Re: [cybalist] Pelasgians - Consensus
I have snipped out a couple of things you said in your last posting, which I think are very important to this whole Pelasgian question :By any definition, Pelasgians were autochthonous to classical era Greeks.
They were the forebares, but not all the people in native or autochthonous status were forebares (or more pointedly, claimed as such); only the Sons of Zeus are claimed. A specific people, and referred to as such and as intrusive. There is never any reference to all peoples in Greece as Pelasgic, before some plateau in time, which would have to be the case if Dennis were correct. They are always opposed to, in conflict with, intrusive upon, loosing to, or taking from: specifically named "others"; or proudly and boldly referenced with honor, as the distinguishing and distinct source of a man or group in power.
Yes. Were both IE or PIE?. Certainly they (Tyrrhenians) are included among the autochthons as distinct from Pelasgi. Certainly, no classical writer or tale spinner is spouting honorifics to Hellenic leaders as: "Kinglyprince, Son of the Tyrrhennoi\Tyrsenoi", (while acknowledging they were there). Whether accurate or not, they are nodding to a preferred lineage from among a group of potential forebares. Nowhere is "Son of Zeus" associated with Tyrrhenians, but always "Son of Zeus" (Dodonean) is used to reinforce the specific identity/lineage from Thessaly/Larisa/Pelasgia/Dodona: usually via Argos (mirrored from Thessalian Argusa). Therefore either all the classic writers are wrong, OR Pelasgi were specific (even preferred) autochthons among others. They were autochthons, but not all autochthons were they:-)All the classical authors are considered to be wrong when it comes to Egyptian/Phoenician colonisations and influence upon the Greeks. Why is this so? Their stories were discredited early in the 19th century by a method known as "source criticism". Briefly stated, it said that since Herodotos and other Athenian writers had a contemporary motive for creating Greek-Egyptian connections (i.e. the Athenian-Saite alliance), that their testimony was flawed and could not be relied upon.Well, this method can be applied in spades to the Pelasgians. John has already touched upon possible internal Athenian political motives for glorifying the Pelasgian ancestors. To this I would add, the need to accentuate the differences between Hellenic, but non-Pelasgic, Sparta and Hellenic and Pelasgic Athens, and to extend Athens' allies by claiming for them a Pelasgian ancestry wherever possible. Later, after the conquests of Alexander, this glorified and extended Pelasgic past gave the Greeks a history to compare with those of the ancient empires they had conquered.So, in short, I am saying - yes, the classical Greeks' testimony is flawed, and is not to be taken at face value. Is there any genuinely independant corroborative evidence for these widespread, sea-faring, dynamic, trading Pelasgians? Are they mentioned by the Hittites, Ebla, Ugarit, Byblos, Tyre, Egypt, Akkad, Linear B, Doric Greeks? (You can't count Livy, Paeligni are not Pelasgi.)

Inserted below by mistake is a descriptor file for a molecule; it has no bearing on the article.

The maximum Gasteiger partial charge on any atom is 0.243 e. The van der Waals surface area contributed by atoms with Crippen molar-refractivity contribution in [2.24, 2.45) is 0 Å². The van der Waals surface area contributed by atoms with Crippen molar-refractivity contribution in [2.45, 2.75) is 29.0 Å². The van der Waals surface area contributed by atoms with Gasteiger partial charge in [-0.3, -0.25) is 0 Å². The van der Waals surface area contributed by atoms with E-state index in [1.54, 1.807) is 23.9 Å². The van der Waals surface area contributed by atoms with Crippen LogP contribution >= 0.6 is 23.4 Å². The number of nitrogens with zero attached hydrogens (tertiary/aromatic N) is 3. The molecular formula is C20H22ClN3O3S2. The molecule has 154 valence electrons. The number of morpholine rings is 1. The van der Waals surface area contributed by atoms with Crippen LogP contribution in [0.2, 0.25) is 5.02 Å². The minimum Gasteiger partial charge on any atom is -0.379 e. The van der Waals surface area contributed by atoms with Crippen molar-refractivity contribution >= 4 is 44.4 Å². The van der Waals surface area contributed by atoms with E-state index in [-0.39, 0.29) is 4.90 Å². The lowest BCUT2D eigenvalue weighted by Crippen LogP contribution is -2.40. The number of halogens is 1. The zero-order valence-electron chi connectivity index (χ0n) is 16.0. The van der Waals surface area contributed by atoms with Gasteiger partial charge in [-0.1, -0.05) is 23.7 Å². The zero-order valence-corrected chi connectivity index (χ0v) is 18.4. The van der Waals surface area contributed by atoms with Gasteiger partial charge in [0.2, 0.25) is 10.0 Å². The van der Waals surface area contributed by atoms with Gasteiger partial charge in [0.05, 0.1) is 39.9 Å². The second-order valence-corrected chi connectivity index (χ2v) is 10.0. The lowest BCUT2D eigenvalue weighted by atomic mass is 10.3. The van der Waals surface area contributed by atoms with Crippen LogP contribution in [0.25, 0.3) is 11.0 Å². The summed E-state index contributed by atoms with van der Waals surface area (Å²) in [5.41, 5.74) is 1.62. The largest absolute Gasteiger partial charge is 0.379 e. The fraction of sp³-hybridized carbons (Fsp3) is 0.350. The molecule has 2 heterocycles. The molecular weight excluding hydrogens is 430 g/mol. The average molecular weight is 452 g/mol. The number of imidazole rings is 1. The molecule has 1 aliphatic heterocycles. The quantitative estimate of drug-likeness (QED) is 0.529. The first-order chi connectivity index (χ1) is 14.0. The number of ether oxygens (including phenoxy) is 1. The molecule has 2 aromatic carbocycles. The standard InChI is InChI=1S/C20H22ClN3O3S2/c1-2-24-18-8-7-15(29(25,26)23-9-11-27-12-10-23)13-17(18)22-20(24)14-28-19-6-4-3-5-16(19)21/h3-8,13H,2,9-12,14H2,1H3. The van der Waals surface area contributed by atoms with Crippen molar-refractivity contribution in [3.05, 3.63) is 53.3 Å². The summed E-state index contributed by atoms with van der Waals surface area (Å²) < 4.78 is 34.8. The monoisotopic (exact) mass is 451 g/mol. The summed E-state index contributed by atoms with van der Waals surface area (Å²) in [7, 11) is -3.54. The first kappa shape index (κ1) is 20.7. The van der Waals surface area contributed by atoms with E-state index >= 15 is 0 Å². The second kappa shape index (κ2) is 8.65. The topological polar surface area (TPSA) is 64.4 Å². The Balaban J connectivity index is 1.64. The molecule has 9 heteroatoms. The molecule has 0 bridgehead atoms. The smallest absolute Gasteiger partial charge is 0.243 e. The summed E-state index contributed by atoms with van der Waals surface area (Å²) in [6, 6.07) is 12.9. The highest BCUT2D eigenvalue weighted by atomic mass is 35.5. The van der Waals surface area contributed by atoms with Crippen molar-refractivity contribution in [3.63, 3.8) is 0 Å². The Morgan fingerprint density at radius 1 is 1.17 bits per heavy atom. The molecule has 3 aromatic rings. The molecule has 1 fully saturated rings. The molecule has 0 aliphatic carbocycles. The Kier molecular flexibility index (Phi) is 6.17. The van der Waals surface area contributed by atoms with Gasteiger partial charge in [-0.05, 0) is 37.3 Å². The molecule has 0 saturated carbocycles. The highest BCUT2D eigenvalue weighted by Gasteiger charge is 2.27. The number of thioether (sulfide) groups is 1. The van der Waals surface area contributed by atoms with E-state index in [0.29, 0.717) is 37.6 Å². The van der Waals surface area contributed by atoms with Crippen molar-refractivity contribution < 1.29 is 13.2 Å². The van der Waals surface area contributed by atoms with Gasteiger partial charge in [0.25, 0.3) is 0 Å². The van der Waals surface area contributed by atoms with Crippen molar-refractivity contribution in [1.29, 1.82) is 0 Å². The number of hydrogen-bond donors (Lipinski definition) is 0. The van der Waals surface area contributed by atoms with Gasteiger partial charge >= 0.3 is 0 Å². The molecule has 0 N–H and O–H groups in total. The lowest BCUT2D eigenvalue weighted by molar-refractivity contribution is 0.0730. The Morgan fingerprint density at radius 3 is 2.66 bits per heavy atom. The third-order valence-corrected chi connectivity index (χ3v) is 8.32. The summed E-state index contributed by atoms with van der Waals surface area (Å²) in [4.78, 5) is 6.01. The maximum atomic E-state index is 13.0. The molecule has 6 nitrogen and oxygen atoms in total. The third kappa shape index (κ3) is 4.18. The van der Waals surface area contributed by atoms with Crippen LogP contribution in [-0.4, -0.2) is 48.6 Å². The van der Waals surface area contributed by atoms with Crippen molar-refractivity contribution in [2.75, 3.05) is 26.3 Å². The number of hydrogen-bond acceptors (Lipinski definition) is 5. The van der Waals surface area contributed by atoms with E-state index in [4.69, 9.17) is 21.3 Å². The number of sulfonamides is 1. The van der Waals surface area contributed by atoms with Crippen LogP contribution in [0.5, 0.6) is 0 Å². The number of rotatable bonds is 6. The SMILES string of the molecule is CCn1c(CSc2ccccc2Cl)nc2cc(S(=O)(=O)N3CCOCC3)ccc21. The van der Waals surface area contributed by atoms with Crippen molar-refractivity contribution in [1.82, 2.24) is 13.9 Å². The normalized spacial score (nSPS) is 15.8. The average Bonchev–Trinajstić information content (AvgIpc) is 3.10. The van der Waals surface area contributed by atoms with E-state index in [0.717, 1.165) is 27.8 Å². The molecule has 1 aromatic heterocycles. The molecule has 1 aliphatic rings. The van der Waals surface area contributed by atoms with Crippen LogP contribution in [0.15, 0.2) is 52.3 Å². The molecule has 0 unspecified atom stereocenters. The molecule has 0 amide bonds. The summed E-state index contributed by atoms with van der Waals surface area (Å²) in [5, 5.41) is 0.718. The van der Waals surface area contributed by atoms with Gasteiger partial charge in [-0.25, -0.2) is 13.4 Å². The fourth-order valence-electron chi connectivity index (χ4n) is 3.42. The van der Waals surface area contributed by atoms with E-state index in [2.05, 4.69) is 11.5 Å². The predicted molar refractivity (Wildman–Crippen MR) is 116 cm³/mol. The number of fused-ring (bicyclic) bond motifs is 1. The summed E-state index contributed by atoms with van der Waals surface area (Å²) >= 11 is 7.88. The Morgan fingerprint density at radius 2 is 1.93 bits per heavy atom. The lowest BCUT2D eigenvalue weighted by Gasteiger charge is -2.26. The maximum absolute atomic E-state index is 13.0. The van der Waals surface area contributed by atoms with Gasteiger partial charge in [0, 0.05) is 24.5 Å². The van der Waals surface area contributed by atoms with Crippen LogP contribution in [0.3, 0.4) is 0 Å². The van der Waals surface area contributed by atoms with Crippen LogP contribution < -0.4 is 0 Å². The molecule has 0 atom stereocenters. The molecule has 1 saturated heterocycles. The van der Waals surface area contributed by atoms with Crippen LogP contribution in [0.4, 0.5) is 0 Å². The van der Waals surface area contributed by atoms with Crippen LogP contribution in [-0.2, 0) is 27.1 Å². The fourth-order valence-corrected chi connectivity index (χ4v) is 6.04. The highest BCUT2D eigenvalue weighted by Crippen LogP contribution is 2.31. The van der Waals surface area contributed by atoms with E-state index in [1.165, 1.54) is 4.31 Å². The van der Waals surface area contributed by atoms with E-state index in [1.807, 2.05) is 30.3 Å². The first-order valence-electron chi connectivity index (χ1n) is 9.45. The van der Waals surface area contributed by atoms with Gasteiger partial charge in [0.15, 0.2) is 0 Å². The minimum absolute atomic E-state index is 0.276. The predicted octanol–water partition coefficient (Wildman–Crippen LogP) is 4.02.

Since you find it impossible to define exactly who these Pelasgians were, it is impossible to cite archaeology or linguistics to support your claim. I would say that the history of the Bronze Age Aegean can be seen as an internally consistent whole without the Pelasgians, provided the Egyptians and Phoenicians are included in the mix. At least for these two groups, there is archaeological and linguistic evidence to support (or refute) the idea, together with citations from all the ancient authorities as well as cultic and mythological parallels.CheersDennis